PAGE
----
the Veritas' skeleton is milled from a block of aluminum
I have never, in my entire life, correctly typed Resonessence. I actually dread trying because I know I should know how many s's and n's there are by now but I don't. Thank you Google. The new Resonessence Labs Veritas DAC ($2,850) sits comfortably between the company's Concero DAC ($850 see review) and Invicta ($4,995 see review). If you read those reviews, as well as Steve Plaskin's review of the Mirus DAC, you'll see that we think Resonessence (I just cut and paste once I have it down) Labs makes some fine DACs. From what I heard at RMAF, the Veritas adds another to that category.
That about says it all, no? The Questyle T2 Transmitter ($999 pictured above) accepts up to 24-bit/192kHz data via coax S/PDIF, Toslink, and asynchronous USB inputs. Then T2 then sends the digital data via WiFi, "transmitting uncompressed 24bit/22M audio signal in the 5.2GHz/5.8GHz frequency band" according to the company, to the Questyle receiving amp/DAC, in this case the 200W R200 Wireless Mono Amplifiers ($999/ea.).
I'm not going to get into the interesting details behind the Vinnie Rossi LIO ultracapacitor-powered Integrated Amplifier (starts at $2,495) since Sterophile's Herb Reichert has done so in a full review. The LIO is a modular design and one available plug-in is a PCM/DSD DAC (+$895 and offers up to 32-bit/384kHz and DSD128 support) based on a pair of AKM AK4399 D/A chips per channel.
I think it's safe to say that Well Rounded Sound's Jerry Cmehil appreciates industrial design and music. Why else would he be in the hi-fi business? I try to make it a point to stop into the Well Rounded Sound room at shows because Jerry typically plays good music that sounds good. His WRS EXP SE speakers (4,999/pair w/stands) were running off the Hegel H80 integrated amp/DAC ($2,000) and this simple system was putting out some lovely sounds.
In my opinion, Audioengine has the give me good sound at a great price and skip the crap thing down. Their new HD6 active speakers ($750/pair) carry on this fine tradition. Interlude: I've told this story way too many times so I'l tell it again. Many years ago, we bought our daughters each a pair of the Audioengine A2s. I was working on a review and I wanted to use the A2s so I asked Nicole if I could borrow hers. She said no. Jessica said no too. The reason? They use 'em.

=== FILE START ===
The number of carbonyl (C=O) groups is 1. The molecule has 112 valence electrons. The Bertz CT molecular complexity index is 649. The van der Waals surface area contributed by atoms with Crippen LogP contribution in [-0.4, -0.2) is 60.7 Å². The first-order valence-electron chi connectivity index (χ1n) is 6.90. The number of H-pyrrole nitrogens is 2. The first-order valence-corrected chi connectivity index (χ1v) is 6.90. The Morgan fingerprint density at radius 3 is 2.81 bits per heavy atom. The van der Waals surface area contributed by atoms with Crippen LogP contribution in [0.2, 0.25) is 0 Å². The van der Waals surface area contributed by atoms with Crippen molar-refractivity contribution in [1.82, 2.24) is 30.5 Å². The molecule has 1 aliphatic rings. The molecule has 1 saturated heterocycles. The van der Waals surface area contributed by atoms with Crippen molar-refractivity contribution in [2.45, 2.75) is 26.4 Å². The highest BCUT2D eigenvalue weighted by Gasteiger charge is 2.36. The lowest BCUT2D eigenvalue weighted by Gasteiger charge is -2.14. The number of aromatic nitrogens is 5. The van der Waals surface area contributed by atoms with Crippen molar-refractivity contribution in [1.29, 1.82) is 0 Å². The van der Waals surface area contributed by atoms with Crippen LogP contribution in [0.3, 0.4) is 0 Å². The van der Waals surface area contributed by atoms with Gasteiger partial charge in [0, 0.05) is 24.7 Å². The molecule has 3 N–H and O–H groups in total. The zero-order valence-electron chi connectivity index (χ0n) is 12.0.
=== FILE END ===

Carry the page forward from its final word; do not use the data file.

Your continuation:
Rob Robinson of Channel D was showing off the company's newly minted Pure Music 3 by playing some vinly rips (ripped using Channel D's Pure Vinyl) of outrageously great music, loud. I mean, really, really fun music at realistic levels. Here's my top 3:
Mark Lanoogna "Pretty Colors"
Zeppelin's "Hearbreaker" from the original "hot mix" pressing done by Bob Ludwig (yeow!)
"Vamos" from The Pixies Surfer Rosa (my notes read, "Killed it!")
Of course there was more music played but I didn't write it down. Rob also played "Electric Ladyland" which he got from my USB stick. This is a rip of the Japanese import CD with the original UK album cover art and it happens to sound simply fantastic. There was also a mystery afoot....
People either love the Auralic Aries Mini or they really, really want to. I want to review it which will happen...shortly. In order to drive home a major raison d'être for the Mini's existence, Auralic is including one full year of Tidal Hi-Fi with every Mini sold for US customers (the rest of the world is already hip to Hi-Fi). This new deal brings the Mini's price up (or down depending on how you look at it) to $549. Since one year of Tidal Hi-Fi will normally run you $239.88, the Mini's original price announced in Munich of $399 would make the combo $638.88. You can say you're getting the Mini for $309.12 or feel free to be thrilled about getting a year of Tidal Hi-Fi for $150.
The Serious Stereo room (see Herb Reichert's coverage on Stereophile) was using the elusive (at least in terms of an AudioStream review) highly praised Berkeley Audio Alpha DAC Series 2 ($4,995)/Alpha USB ($1,895) combo with some Serious down-home sound enhancement devices.
Before you get too excited, the exaSound UPnP/OpenHome PlayPoint Network Audio Connector ($1,999) is only for exaSound DACs..."at present". The PlayPoint has a nice one-two punch "Ready" list that includes Roon Speaker and MQA, while also supporting AirPlay, Tidal (also via AirPlay), and HQPlayer. Of course, this being exaSound, the PlayPoint supports PCM and DSD resolutions beyond anything being sold (up to 32-bit/384kHz and native DSD256 up to 12.2MHz) so you are present and future proof. If you want to take advantage of that native DSD256 support, you'll need to run MinimServer on your NAS.
that slot on the right side lets you peak through to the tubes
Digital Audio Review's John Darko said, and please don't quote me quoting him since I may have the exact wording wrong, the Aqua Hi-Fi La Scala MKII D/A Converter ($5,600) was, "lovely". La Scala is designed and handmade in Milan, Italy, a lovely place filled with lovely people. La Scala is a non-oversampling multibit R2R discrete ladder DAC (4x Burr-Brown PCM-1704K) and a pair of a ECC81(12AT7) vacuum tubes share the analog output stage with some Mosfets. La Scala supports PCM resolutions up to 24-bit/192kHz via asynchronous USB, 2x coax S/PDIF (RCA and BNC), AES/EBU, and "AQlink Pro" an I2S serial bus port for connecting to the Aqua La Diva CD transport.